In 1999, a world study entitled «Training and Jobs in Communication» [Formation et emploi en communication] launched by ORBICOM, the network of UNESCO chairs in communication, emphasized quite specifically that the gap is growing between training offered and job market needs, especially with regard to advanced ICTs. The study offered the following observations: «The industrialized world, emerging economies and the developing world are facing the same challenges: adapting training to market needs, re-thinking education on the basis of the impact of information technologies on the communication professions, improving the infrastructure and facilitating access to training and education… The information technologies have radically transformed the nature of the information and communication professions –journalism, advertising, public relations, communication management and the rest. From now on, knowledge of the various operating systems, and the possibility of research on the internet are the prerequisites for access to the job market… How these professions are taught in universities and other training centres is crucial. Professionals who are already working need to upgrade and enhance their skills, and those leaving educational institutions must possess the necessary skills to find a job… The world-wide flow of information and data open new perspectives for the circulation of information and the expansion of trade, but they also cause a dread of cultural homogenization, the commercialization of knowledge, international crime and the non-authorized dissemination of intellectual property… The new information and communication technologies are therefore on policy-makers’ agenda»2.
The distinguishing feature of the need to reform journalism training, a need that has always existed, is the unprecedented pace at which technology and technical communication tools have evolved. If this evolution, with its subsequent advances in printing, radio, television, telephone and fax, has encouraged training institutions to attempt to catch up with the new know-how arising from these technical achievements, it seems right that with the ICT and cyberspace era, the necessity for reform has become an outright necessity for revolution, for calling into question everything about what is taught, from top to bottom, and their management and organizational frameworks. And this is true in both the North and South, in the so-called «info-rich countries» and «info-poor countries» alike. Therefore, the first lesson to be taken from this formidable evolution –which is not without threats for societies and individuals– is that from now on, media education must be more receptive and much more alert to the place of technology, equipment and their advances throughout the world. This is because we can no longer rely upon national or regional situations where one could be content to experience a technological age that more or less fulfils the role expected by the media in that setting, while other regions of the world operate in a different, more advanced technological age. For decades, for example, countries of the South inhabited «Gutenberg’s Galaxy» with their heat printed newspapers, along side the media in the North which had already moved on to cold printing. But nowadays, audiovisual technology in the South can no longer delay moving from analogue to digital signals, without the risk of being excluded from all communication, not only with the rest of the world, but also with the risk of being cut off from all audiences at home, within the same country, because a supply of digital equipment is flooding the country, and is favouring globalization and the liberalization of crossborder trade of all goods, including communications equipment. In short, learning about communication is increasingly defined by the threshold of learning about technology. This new paradigm must therefore govern all reflection on developing journalism and communication educational curricula and upgrading modules.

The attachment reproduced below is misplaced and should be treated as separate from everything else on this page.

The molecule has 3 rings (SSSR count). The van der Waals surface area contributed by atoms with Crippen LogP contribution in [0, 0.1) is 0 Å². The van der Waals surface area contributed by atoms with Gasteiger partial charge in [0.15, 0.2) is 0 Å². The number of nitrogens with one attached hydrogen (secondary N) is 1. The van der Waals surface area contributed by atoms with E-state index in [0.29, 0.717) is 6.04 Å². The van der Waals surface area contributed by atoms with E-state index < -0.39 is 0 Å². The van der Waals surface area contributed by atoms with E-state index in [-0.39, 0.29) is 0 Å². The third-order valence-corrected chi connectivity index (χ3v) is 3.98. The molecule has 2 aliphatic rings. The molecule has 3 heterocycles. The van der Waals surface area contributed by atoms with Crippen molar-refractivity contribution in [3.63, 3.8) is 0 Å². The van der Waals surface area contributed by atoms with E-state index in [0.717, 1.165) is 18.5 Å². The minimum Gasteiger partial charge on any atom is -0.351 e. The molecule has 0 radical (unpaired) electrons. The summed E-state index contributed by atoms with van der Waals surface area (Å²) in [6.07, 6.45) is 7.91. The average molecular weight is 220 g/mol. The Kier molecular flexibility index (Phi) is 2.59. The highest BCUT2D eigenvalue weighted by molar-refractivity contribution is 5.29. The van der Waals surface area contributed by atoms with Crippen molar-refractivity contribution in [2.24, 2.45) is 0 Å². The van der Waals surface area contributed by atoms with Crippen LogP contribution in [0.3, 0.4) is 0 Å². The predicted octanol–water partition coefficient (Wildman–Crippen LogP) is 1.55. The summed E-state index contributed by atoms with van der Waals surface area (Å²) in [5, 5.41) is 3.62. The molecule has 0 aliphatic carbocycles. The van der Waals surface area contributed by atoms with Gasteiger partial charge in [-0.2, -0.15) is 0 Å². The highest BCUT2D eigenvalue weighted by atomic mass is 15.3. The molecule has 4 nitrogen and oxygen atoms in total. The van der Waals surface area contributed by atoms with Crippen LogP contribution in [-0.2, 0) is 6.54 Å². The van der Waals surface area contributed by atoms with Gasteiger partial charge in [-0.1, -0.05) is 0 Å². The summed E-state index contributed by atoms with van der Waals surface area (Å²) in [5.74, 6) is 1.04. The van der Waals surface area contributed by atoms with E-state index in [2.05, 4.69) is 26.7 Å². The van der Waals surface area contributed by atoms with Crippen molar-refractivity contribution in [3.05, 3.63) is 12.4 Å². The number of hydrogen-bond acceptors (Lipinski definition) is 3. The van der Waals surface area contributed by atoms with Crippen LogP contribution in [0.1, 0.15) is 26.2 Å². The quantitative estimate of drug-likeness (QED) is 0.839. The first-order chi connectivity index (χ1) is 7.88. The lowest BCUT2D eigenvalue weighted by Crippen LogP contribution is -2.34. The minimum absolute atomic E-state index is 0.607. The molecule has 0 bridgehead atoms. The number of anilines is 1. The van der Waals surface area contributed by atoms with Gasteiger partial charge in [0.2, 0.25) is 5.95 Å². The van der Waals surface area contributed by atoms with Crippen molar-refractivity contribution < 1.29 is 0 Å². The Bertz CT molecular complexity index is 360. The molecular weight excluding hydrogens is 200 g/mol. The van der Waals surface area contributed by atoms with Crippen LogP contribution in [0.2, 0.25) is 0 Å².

The challenge that these technologies pose for learning and upgrading skills in journalism, and naturally, the teaching of these materials is in fact a challenge that exceeds the mandate of the educational institutions and the media themselves. As we know, and as was greatly demonstrated and commented upon by governments, civil societies and private operators during WSIS (2003-05), this challenge has been set before all cultures and all their teaching and learning tools in all areas of human knowledge. The «information society» as the future in motion for all humanity, with its immeasurable diversity, calls for a revolution in the contents, forms and teaching methods in all areas of knowledge, in all occupations and professions such that, with regard to journalism, which is much more involved with these new information and communication technologies, the challenge is global and systemic, and demands that contents, forms and practices of what is taught to learners in the area be radically reengineered. It could even be said in this regard that the teaching of journalism and communication has inherited a position which, from now on, will be crucial and decisive in the project for tomorrow’s «information society».